In 1990, a lawyer named Mike Godwin came up with the following thesis: “As an online discussion grows longer, the probability of a comparison involving either Nazis or Hitler approaches 1.” In other words, any online discussion(regardless of topic or scope) will involve a comparison to Hitler if given enough time. While the thesis—now called Godwin’s Law—seems comical at first, it has been proven correct with stunning consistency as online discussion has become a regular part of modern life. What Godwin didn’t attempt to discover(as far as I know) is why exactly it is that so many discussions follow his law. The answer, I believe, is postmodernism.
At the most fundamental level, the defining aspect of postmodernism is relativity—right, wrong, good, bad, righteous, evil…in a postmodern society, all of these qualities are subject to perspective and opinion, rather than being inherent truths. The obvious problem with this postmodern framework is that it makes discussion and debate impossible. What one person considers evil, another might consider good—and postmodernism deliberately ignores any mechanism that might determine who is right. The result is that online debaters, robbed of the ability to call something good or bad, can only draw comparisons to events or people that are already universally agreed upon to be good or bad. So if a person compares another’s ideas to those of Hitler’s, it’s not likely because the ideas in question are actually similar to Hitler’s; instead, the person is probably just trying to convey that the ideas are bad. Hitler is just one example—on the other end of the spectrum, Gandhi and Martin Luther King Jr. are often points of comparison for something that is “good.” This method of relying on moral benchmarks may seem like a silly and ineffective way of debating, but it’s the only option available to those who refuse to acknowledge outright truths.
Extrapolating Godwin’s Law beyond online conversations, I think it’s fair to say that our society still recognizes and clings to people or events that demonstrate truth(good or bad). Our refusal to acknowledge truth doesn’t mean that it ceased to exist, and Godwin’s Law demonstrates the means by which we cope with truth’s continuing existence. Is it possible that our commemoration of September 11th is the result of this subconscious clinging on to truth? Having reached pretty much universal agreement in our society regarding the evil nature of the attacks, is our devotion to “never forgetting” September 11th a case of our aforementioned benchmarking?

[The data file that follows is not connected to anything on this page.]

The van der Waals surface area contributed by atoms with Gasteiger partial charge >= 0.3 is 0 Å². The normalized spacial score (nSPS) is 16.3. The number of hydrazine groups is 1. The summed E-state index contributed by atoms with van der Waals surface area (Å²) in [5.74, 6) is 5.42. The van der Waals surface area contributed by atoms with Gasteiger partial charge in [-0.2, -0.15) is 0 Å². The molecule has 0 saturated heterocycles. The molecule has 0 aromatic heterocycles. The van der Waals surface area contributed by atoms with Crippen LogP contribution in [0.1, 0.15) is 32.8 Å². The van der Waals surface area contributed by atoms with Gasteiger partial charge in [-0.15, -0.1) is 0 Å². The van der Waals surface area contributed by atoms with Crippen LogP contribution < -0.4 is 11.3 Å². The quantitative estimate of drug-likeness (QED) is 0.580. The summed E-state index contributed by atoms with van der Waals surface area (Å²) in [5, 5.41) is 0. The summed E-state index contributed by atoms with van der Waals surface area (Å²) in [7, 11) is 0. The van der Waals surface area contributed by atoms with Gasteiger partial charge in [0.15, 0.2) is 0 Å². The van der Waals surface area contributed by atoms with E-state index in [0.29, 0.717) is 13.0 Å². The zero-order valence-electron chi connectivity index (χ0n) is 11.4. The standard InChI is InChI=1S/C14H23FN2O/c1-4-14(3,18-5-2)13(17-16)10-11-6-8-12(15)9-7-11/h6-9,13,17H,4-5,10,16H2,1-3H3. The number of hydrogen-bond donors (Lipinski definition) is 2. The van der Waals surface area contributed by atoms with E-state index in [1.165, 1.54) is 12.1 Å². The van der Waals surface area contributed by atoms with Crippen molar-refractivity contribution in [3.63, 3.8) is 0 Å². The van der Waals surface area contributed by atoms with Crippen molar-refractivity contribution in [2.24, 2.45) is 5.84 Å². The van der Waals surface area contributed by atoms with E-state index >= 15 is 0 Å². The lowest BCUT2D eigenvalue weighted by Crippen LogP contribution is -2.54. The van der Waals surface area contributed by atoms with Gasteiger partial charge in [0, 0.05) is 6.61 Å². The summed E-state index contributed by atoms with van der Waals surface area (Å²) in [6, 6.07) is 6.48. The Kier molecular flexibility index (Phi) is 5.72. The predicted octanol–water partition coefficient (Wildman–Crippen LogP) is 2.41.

If it is the case that our culture’s refusal to forget September 11th is driven by postmodern benchmarking, then we’ve found the answer to my friend’s question. More importantly, though, we can see that our culture is at least subconsciously still seeking truth in spite of postmodernism. Even though it may seem like society has abandoned truth in favor of experience or perspective, here we have evidence that it can only feign this abandonment—that our inherent desire for truth cannot be quelled. For the church, who has the Truth(capitalization intentional), this should be very heartening news. I’m reminded of a story I once heard about a mother whose teenage son had seemingly become a heartless degenerate. No matter what she did, she could not get her son to show compassion for others or seemingly to feel anything at all. Then, one day, she saw that he was watching the movie “Bambi” on television—the son didn’t know his mother was watching him, and he couldn’t help but shed a tear when Bambi’s mother died. As he was wiping the tear away from his eyes, his mother ran into the room and hugged him, her own eyes full of joyful tears. Just seeing that her son’s heart hadn’t completely hardened—that he was still capable of feeling—brought the mother overwhelming relief.
It may be a little corny, but do you see the analogy? It may seem like our culture has abandoned truth altogether, but they can no more abandon truth than the mother’s son could abandon compassion. Our society’s commemoration of the September 11th attacks is the proverbial “tear in their eye.” They cannot help but cling to truth and, like the mother, we’ve caught them in the act. Surely we should rejoice like the mother at this good news.